Officials from 15 states from New Hampshire to Idaho and several federal agencies participated in the exercise. One of them was the Connecticut Department of Public Health, which had dozens of people involved in it — many of whom are now leading the state’s response to the real deal COVID-19.

The New York Times reported that a draft report from the exercise revealed widespread confusion among federal agencies taking part in the pandemic exercise. According to the Times, it was uncertain which federal agencies were in charge, hospitals struggled to find equipment and cities and states acted independently to close schools.

The fake flu pandemic eerily mirrors the real coronavirus outbreak the country is struggling through now, right down to some of the recommendations such as – decrease social interactions whenever possible, imploring people to stay home when sick, prepare for prolonged school closures and the cancellation of mass gatherings.

But DPH spokesman Av Harris, who particapted in the drill, said there are several things that have come up in fighting the real one that weren’t addresse​d​ in the summer one.

“The issue of child care for priority people such as health care workers and first responders is a much bigger problem than anticipated,” Harris said. “We are still actively trying to solve that problem and it is just as critical as the lack of ventilators or the need for personal protection equipment.”

Harris said representatives of the states Department of Emergency Management and Homeland Security also were involved in the drill and the state opened its emergency operations center just as it has now. Harris said at DPH people from Infectious Diseases, Preparedness and Response and administrators participated in the drill.

Under the simulation, a flu labeled H7N9 originated in China and was believed to be brought back to the United States by a Chicago man.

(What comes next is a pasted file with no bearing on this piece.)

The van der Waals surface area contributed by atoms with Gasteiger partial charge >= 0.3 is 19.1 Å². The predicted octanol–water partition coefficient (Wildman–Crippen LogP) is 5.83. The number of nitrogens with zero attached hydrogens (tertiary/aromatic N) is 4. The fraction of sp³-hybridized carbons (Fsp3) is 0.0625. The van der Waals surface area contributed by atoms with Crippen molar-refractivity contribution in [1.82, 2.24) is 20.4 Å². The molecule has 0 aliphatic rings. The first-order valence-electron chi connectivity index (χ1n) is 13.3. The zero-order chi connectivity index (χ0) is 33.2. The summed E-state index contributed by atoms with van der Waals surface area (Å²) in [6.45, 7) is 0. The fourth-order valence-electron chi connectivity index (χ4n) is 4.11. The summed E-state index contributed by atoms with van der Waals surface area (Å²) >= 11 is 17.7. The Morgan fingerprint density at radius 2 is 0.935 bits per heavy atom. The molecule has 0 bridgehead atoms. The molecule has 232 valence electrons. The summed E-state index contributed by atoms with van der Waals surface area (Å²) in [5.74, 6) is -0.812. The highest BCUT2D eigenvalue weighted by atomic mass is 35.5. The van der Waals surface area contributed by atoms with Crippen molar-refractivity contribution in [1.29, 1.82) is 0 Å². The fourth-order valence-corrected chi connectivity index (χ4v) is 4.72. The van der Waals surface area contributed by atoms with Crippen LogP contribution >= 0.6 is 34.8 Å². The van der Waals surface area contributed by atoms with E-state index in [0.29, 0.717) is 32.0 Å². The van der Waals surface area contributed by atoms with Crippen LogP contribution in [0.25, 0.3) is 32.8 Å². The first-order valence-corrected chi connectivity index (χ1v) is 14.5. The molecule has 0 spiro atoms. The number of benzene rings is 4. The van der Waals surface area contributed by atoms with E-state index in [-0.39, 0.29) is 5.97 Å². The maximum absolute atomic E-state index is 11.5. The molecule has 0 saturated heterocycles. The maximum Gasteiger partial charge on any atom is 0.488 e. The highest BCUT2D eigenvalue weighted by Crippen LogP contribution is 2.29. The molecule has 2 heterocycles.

As with COVID-19, under the drill some parts of the United States experienced high 2019 H7N9 activity; other parts of the country weren’t widely affected.

It also talked about testing, or lack thereof.

“At this point in the pandemic, laboratory confirmed case counts represent an underestimate of the true burden of 2019 H7N9 related disease in the United States because of the large number of people sick and the fact that not all people infected are tested,” the report said.

One of the biggest issues with the COVID-19 pandemic has been the United States slowly ramping up testing of its citizens. In Connecticut less than 100 people were tested in the first week of the emergency and it was only this week that several drive through testing facilities opened and more people could get tested.

As a result the numbers of positive cases have risen steadily to 162 cases as of Thursday. Three people have died in the past few days and officials are warning the worst is yet to hit the state. While the majority of the cases, and all of the deaths have been in Southwestern Connecticut there are now positive tests in every county but New London County.

Harris said the other issue that didn’t come up in the drill was communicating with employees working remotely.

“Everyone is working from home now from all businesses and that’s caused some issues with WiFi overload,” Harris said.

Harris said the drill lasted several hours and was a learning experience.

“But I don’t think any person who was there and participated in the drill had any idea that in such a short period of time we’d see the real thing.”

​ ​Dave Altimari | Hartford Courant  ​McClatchy-Tribune News Service

COVID-19 Webinars Available to Law Enforcement, First Responders

No-Cost training on COVID-19 is being made available for law enforcement and first responders through PoliceOne Academy.

Agencies currently using PoliceOne Academy can access the training through their normal P1A account.

For those agencies not using PoliceOne Academy, they can access the training by going to https://www.lexipol.com/coronavirus/, and again, it is 100 percent free.

An individual can self-sign-up to get access to the training, but if a training supervisor wants to make the training available to his or her entire department, that is free too.

The website states that the individual training would be helpful for law enforcement officers, fire and EMS, corrections officers and city employees.